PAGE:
Video club harnesses energy of ambitious Notre Dame students
Notre Dame Academy, NDA, has a unique after school club. Our Lady Media is a video production unit that the South Buffalo elementary school uses to promote the activities at its two campuses. The eight sixth-grade students involved are now branching out to minister to the rest of the diocese.
Through a STREAM grant, Notre Dame Academy was able to purchase video equipment from Daybreak TV Productions, the former television production arm of the Diocese of Buffalo, which enables the live streaming of important events at NDA. With training by former Daybreak producer and now NDA’s advancement/marketing director Paula DeAngelis, sixth grade students are able to operate three professional-grade video cameras and act as technical directors and audio operators for both live events and edited productions.
The majority of the productions have been promotional videos for the school that are shared via social media. The crew recently shot an advertisement for a “Wizard of Oz” T-shirt sale, tied into the school’s production of the classic L. Frank Baum story. A spot about the school’s cookbook drove up sales. A promotional clip for Socktober clothing drive written, directed and starring the students drew 2,200 views on YouTube.
The kids are self-starters who use their phones to shoot video they want to share, such as a basketball game, and edit them on Chromebooks. They send their finished products to DeAngelis who approves and posts.
One student, Cash, took it upon himself to shoot a video on paper airplanes as his STREAM class learned about aerodynamics. “I brought in my tripod and attached my phone to it. I recorded it, edited it when I got home, and sent it to Miss Paula and she looked at it and put it up on Facebook,” he explained.
DeAngelis, who runs the club, wears the hats of producer, executive producer and director, often on the same shoot.
“The goal is to train the kids, and they all have phones,” she said.
The latest project for the Our Lady Media crew has been recording Masses for the sick and ailing. DeAngelis will send the YouTube links to Catholic Health to share with patients in their hospitals and nursing homes. Celebrating these Masses were Father Sean Paul Fleming, rector of St. Joseph Cathedral and director of the Office of Worship for the Diocese of Buffalo; Father Paul D. Seil, pastor of Our Lady of Perpetual Help and the chaplain for the Buffalo Fire Department; and Father Bill Quinlivan, pastor of the Catholic Family of South Buffalo.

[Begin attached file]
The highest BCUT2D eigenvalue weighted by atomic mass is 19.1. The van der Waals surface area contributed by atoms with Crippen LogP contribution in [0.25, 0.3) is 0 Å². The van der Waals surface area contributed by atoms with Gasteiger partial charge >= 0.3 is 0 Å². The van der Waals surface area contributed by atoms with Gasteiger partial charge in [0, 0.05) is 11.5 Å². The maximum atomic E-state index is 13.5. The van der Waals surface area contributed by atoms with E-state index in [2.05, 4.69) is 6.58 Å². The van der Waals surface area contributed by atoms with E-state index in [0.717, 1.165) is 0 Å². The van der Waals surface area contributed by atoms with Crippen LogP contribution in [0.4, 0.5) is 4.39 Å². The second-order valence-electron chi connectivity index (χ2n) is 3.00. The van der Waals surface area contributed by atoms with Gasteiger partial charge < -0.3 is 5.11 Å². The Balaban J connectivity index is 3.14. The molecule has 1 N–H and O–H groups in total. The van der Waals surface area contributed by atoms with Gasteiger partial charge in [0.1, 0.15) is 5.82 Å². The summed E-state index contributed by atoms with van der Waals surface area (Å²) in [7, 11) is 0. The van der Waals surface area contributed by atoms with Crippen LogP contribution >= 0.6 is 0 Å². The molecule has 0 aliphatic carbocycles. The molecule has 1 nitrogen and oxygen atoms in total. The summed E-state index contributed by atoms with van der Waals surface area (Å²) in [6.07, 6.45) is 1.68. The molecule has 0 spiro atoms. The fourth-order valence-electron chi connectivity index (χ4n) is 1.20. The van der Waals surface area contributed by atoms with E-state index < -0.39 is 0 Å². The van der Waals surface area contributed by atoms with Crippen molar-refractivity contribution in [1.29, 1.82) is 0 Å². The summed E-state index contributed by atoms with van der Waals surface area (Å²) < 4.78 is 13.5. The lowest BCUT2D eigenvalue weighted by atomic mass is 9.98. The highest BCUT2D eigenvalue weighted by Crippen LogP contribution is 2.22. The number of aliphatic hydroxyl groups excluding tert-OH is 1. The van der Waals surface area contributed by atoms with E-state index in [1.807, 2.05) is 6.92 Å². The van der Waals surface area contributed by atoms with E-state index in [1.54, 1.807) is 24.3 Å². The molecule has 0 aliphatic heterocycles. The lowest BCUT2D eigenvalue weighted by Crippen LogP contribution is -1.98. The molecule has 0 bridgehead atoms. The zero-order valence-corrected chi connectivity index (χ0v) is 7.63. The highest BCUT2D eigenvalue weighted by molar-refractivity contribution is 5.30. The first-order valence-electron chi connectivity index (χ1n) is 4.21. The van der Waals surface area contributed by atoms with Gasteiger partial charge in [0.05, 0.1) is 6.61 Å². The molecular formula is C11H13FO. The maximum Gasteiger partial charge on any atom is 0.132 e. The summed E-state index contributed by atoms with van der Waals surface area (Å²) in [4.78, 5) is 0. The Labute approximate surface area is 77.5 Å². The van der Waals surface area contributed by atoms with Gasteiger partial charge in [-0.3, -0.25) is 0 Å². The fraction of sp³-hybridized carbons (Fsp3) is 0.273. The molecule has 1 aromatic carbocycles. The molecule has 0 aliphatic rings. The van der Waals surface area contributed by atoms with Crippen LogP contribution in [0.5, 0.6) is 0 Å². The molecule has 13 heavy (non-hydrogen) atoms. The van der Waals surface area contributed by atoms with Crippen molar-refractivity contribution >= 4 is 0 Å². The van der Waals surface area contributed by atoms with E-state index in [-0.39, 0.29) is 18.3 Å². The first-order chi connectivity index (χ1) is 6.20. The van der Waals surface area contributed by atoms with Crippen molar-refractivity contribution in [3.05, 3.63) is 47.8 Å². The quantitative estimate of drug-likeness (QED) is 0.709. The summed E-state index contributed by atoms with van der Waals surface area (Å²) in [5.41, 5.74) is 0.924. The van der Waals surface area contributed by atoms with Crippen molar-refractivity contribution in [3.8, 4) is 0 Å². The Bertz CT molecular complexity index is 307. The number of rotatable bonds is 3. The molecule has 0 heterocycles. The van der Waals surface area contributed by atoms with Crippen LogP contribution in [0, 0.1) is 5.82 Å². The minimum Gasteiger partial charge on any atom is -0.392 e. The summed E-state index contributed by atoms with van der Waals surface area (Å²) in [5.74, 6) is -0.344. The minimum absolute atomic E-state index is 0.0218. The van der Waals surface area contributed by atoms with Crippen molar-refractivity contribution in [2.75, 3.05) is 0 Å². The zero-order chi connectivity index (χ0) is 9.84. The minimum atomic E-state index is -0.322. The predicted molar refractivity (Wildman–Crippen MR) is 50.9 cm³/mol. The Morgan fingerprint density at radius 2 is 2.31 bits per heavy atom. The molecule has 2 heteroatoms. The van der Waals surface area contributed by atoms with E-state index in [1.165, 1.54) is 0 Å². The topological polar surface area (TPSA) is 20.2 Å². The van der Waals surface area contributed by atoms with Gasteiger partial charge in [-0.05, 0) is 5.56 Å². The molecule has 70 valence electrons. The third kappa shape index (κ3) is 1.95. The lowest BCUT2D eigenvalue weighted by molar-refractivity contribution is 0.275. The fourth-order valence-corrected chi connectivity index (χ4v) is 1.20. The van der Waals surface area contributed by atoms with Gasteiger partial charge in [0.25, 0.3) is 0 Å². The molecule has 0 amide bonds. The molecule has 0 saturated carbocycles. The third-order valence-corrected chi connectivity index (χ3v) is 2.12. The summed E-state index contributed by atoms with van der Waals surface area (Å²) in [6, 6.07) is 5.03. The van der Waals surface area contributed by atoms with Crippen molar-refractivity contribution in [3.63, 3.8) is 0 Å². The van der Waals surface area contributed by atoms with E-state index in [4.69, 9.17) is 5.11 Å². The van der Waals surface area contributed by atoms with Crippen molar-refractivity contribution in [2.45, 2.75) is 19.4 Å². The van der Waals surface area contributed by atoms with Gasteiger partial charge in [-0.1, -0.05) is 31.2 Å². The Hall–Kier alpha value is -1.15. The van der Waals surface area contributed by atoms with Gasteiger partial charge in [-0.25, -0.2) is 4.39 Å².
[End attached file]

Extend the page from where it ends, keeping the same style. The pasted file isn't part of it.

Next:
The students served as lectors in front of the camera, and handled the audio and video recording behind the scenes.
“It’s really a big process, these Masses,” explained Connor L. “The first Mass we had to start over once or twice because we had to get the ground rules for it. It’s really a process. You got the technical director, lectors, cameras, the audio, all of that stuff.” After a thought. “I think it’s easier than it would look.”
“It is,” added DeAngelis. “When you have someone actually driving the crazy train – The director drives the train – You listen to the director, you’ll be OK.”
The plan involves the director watching all the cameras on one monitor, speaking to the camera operators through headsets, and telling the technical director which camera feed to switch on.
“It’s not too difficult. Everyone has a job to do. You do your one thing,” said Connor P.
They had one technical difficulty with the first Mass. No one had put a memory card in the digital video cameras.
“It never saved to anything, so we took a break and waited for (Father Seil) to come back and record another Mass,” explained Connor P.
Along with learning the mechanics of working a camera, the capabilities of Canva graphics software, Adobe Elements, and OBS Studio, the kids learn teamwork and patience.
“I always had a passion for all of this stuff,” said Cash. “Basically, this club is the start off of professional video production. I think it’s really cool for our school to offer this. And learning this now is a big step for us. I’ve always loved video production and editing. So, being in this group is really cool.”
The production experience was a brand new experience for Maddy. “At first, I was terrified because I did not know what I was walking into, but I got walked through it. I think it was the first or third thing we recorded was the spelling bee, which was on live YouTube. It was kind of scary for me at first, but Miss Paula walked me through it and we did a good video,” she said.